This understated comedy stars Grant as Jim Blandings, a simple man who, along with his wife Muriel and their two growing daughters, decides to move from their small city apartment to a large home in the suburbs. And while Blandings may be an uncomplicated family man, this move proves to be precisely the opposite. Problems arise at every turn, making for nearly absurd results.
The naturalistic humor in Mr. Blandings appeals to anyone who’s ever bought and renovated an older home. Grant proves to have fantastic romantic chemistry with Myrna Loy, as the two feel like a real married couple with a subtle shorthand and little quibbles that couples have. He also showcases superb comedic timing with their friend, played by Melvyn Douglas. Building a dream house was never funnier.
9. Suspicion (1941)
Another underrated and distinctive Hitchcock film, Suspicion’s first and second halves vary greatly tonally yet still feel cohesive. The film begins with a sweet, whirlwind romance between an unassuming heiress (Joan Fontaine) and the dashing and charming man (Grant) she meets by chance on a train. These light and romantic moments differ drastically from everything that follows.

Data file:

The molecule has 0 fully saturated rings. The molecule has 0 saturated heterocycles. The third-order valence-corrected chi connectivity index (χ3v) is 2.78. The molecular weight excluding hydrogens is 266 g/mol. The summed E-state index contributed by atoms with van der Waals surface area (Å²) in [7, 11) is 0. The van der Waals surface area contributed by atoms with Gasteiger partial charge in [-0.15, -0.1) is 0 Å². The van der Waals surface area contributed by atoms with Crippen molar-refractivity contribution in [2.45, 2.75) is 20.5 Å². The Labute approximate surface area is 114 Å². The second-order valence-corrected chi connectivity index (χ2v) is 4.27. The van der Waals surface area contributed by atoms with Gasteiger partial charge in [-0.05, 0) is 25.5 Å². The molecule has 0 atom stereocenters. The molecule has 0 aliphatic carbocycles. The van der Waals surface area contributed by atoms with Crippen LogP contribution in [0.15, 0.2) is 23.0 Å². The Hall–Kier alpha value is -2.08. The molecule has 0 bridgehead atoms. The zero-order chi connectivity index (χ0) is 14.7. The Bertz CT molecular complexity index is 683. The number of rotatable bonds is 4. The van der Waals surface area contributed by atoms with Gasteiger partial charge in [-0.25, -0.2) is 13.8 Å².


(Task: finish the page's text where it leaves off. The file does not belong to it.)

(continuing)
The second half of the film becomes an atmospheric suspense film as newlywed bliss turns to money troubles and suspicions that her husband is plotting to murder her. The complicated truth keeps us guessing until the end, as Grant’s keeps the viewer unsure of his intentions. His nuanced performance combines serious and unnerving moments with tenderness.
10. Bringing up Baby (1938)
From director Howard Hawks, Bringing Up Baby is a quintessential screwball comedy. The zany, fast-paced, and delightful film follows mild-mannered paleontologist David (Grant), who meets sweet-natured but slightly ditzy heiress Susan (Katharine Hepburn). And she throws his life for a loop. Susan talks incessantly, has a pet leopard, and gets David into trouble at every turn. But through their misadventures, David soon learns he cannot resist her charms, eccentric as they are.